Buy the supplies for a lemonade stand. Tell the kids they are going to learn about economics. Explain to them that under the capitalist system you are the owner of the means of production.
Lucky for them there is a garage sale next door, and there is a lot of foot traffic.
“Okay kids, ready to learn about capitalism?”
“OK Dad,” they say, innocently.
“The going rate is $3 per hour. Is that okay?”
“No, that is too low.”
“Okay, then forget it. Buy your own lemonade stand supplies.”
“But we can’t drive and we don’t have any money!” they say.
“Then you should take the $3 per hour then, shouldn’t you?”
Having no other choice, they acquiesce.
They go outside and work very hard in the hot sun, there are lots of flies outside and they come in, tired.
“Daddy, my feet hurt,” Mary says.
“How much money did we make?” I ask.
“We made $80,” they say.
“Hand over the money. I am the boss, and you are employees, so let’s do some calculations.”
“But that’s our money,” they say, sadly.
“Oh no. I’m the job creator. Without me there would be no lemonade stand. First, we need to figure out the cost of the supplies. $10.00.”
“You each worked for 2 hours, at a rate of $3 per hour. So you get $6 each.”
“But we made $80!” said Bob.
“Oh no. You agreed to earn $3 per hour. You could have worked somewhere else. It was voluntary.”
“Where else were we going to go?”
“I am pretty sure the Mathers Family down the street had a lemonade stand. You could have gone there,” I said.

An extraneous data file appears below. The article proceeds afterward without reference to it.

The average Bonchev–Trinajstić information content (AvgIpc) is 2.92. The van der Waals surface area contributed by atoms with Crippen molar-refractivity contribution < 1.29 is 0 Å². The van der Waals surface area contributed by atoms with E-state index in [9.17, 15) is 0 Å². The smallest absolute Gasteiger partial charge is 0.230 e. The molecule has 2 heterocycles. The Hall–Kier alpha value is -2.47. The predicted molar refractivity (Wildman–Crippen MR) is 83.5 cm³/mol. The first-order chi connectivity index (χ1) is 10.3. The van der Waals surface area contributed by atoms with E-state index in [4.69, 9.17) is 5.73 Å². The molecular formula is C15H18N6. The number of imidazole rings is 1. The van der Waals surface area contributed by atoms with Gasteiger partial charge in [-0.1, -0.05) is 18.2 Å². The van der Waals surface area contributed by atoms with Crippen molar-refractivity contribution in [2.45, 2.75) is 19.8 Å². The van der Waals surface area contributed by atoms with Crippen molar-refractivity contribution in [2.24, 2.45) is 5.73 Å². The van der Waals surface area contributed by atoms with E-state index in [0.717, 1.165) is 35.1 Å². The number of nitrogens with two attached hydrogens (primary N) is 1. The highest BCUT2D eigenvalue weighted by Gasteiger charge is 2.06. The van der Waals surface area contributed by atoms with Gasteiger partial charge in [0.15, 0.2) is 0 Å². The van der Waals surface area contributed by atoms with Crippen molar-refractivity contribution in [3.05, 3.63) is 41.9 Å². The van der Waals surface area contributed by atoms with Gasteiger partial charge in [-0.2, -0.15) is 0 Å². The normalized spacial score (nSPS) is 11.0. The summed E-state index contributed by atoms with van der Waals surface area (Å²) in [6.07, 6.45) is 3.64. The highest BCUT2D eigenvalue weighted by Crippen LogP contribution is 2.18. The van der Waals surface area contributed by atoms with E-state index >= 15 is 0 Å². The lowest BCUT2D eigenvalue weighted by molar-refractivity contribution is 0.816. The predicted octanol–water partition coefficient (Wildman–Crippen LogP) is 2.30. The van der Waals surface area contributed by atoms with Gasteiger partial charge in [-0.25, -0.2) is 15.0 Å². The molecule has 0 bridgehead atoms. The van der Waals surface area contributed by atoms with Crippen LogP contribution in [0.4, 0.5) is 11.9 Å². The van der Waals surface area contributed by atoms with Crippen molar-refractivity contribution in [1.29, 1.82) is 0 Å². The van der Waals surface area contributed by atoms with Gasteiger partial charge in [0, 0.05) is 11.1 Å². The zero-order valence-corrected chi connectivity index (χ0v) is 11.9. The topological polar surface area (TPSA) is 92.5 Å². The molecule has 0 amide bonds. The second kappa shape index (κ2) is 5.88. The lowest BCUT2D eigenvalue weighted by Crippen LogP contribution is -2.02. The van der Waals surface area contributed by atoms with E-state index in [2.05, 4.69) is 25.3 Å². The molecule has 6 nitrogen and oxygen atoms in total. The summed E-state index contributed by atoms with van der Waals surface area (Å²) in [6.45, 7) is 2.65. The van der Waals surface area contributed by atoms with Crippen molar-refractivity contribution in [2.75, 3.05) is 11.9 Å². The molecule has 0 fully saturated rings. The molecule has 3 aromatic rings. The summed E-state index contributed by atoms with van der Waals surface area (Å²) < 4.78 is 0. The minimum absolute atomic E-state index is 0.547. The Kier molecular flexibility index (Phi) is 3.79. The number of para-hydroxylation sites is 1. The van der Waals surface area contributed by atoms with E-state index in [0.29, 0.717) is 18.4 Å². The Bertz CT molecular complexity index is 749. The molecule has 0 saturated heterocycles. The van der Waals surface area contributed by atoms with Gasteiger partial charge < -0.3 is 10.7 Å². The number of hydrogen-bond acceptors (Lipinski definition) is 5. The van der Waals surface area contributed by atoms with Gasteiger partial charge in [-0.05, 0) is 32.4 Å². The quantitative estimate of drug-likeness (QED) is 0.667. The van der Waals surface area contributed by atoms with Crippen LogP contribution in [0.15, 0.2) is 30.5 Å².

“But their father paid them $2.50 per hour.”
“Then consider yourself lucky!”
“But after costs you made more money than all three of us put together, and you stayed inside and didn’t have to do any work!”
“I took the risk of buying the supplies. You don’t want to disincentivze me as the job creator, do you?” “I could close the lemonade stand and you wouldn’t have any money at all.”
“This sucks! So unfair!”
“Yes it is. But this is capitalism. This is the American way. Get used to it. Freedom, liberty, tough love and personal responsibility, and the Puritan Work Ethic will lead you to success,” I say.
“What would it have been under socialism?”
“Socialism is evil. Are you sure you want to even discuss it?”
“Yes, tell us,” Mary says.
“Socialism is where the lemonade stand workers own the means of production and manage themselves. So you would cooperatively own the supplies. You would decide democratically what people would make, and who did what. The profits after costs would be split fairly among you.”
“We want socialism.”
“Not in America you don’t. Are you Karl Marx now that you have learned about how capitalism really works?”
“Tell us about communism.”
“Communism is a society which is moneyless, stateless, and classless. The workers own the means of production and manage themselves. “From each according to his ability, to each according to his need.”
In a future communist society robots would sell the lemonade and do most of the work, and people would get lemonade as needed. As for all of you, there would be sharing of resources between the lemonade stands, hot dog stands, etc. There would be democratic consensus about disputed matters. There would be no bosses deciding things.
Have your kids go trick or treating. Tell them you are the owner of the means of production (the bucket and their costumes). So you expect to receive 70% of the candy. If they don’t agree, you won’t take them trick or treating.
Wait until they get done. They are tired and exhausted. Then take 70% of their candy to ensure that the “job creator” is compensated. Tell them this is how capitalism works. And if they don’t like it, call them moochers who just want “free stuff.”